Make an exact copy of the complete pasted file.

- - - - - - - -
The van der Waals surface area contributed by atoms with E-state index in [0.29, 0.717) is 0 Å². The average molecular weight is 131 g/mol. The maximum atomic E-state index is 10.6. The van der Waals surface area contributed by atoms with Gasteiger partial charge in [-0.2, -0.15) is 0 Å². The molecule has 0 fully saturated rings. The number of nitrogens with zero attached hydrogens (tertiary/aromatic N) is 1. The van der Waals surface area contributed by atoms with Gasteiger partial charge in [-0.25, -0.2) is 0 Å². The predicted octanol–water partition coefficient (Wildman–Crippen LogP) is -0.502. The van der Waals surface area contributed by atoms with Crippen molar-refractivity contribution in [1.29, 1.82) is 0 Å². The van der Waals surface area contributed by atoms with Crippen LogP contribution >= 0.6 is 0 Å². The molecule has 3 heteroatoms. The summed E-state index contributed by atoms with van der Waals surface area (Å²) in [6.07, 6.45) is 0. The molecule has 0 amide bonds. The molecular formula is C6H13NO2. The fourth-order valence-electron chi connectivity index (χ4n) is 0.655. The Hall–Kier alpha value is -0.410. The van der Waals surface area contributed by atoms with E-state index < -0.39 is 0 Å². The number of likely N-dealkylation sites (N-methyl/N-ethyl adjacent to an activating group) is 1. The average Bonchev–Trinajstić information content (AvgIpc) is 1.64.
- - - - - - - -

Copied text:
The van der Waals surface area contributed by atoms with E-state index in [0.29, 0.717) is 0 Å². The average molecular weight is 131 g/mol. The maximum atomic E-state index is 10.6. The van der Waals surface area contributed by atoms with Gasteiger partial charge in [-0.2, -0.15) is 0 Å². The molecule has 0 fully saturated rings. The number of nitrogens with zero attached hydrogens (tertiary/aromatic N) is 1. The van der Waals surface area contributed by atoms with Gasteiger partial charge in [-0.25, -0.2) is 0 Å². The predicted octanol–water partition coefficient (Wildman–Crippen LogP) is -0.502. The van der Waals surface area contributed by atoms with Crippen molar-refractivity contribution in [1.29, 1.82) is 0 Å². The van der Waals surface area contributed by atoms with Crippen LogP contribution >= 0.6 is 0 Å². The molecule has 3 heteroatoms. The summed E-state index contributed by atoms with van der Waals surface area (Å²) in [6.07, 6.45) is 0. The molecule has 0 amide bonds. The molecular formula is C6H13NO2. The fourth-order valence-electron chi connectivity index (χ4n) is 0.655. The Hall–Kier alpha value is -0.410. The van der Waals surface area contributed by atoms with E-state index < -0.39 is 0 Å². The number of likely N-dealkylation sites (N-methyl/N-ethyl adjacent to an activating group) is 1. The average Bonchev–Trinajstić information content (AvgIpc) is 1.64.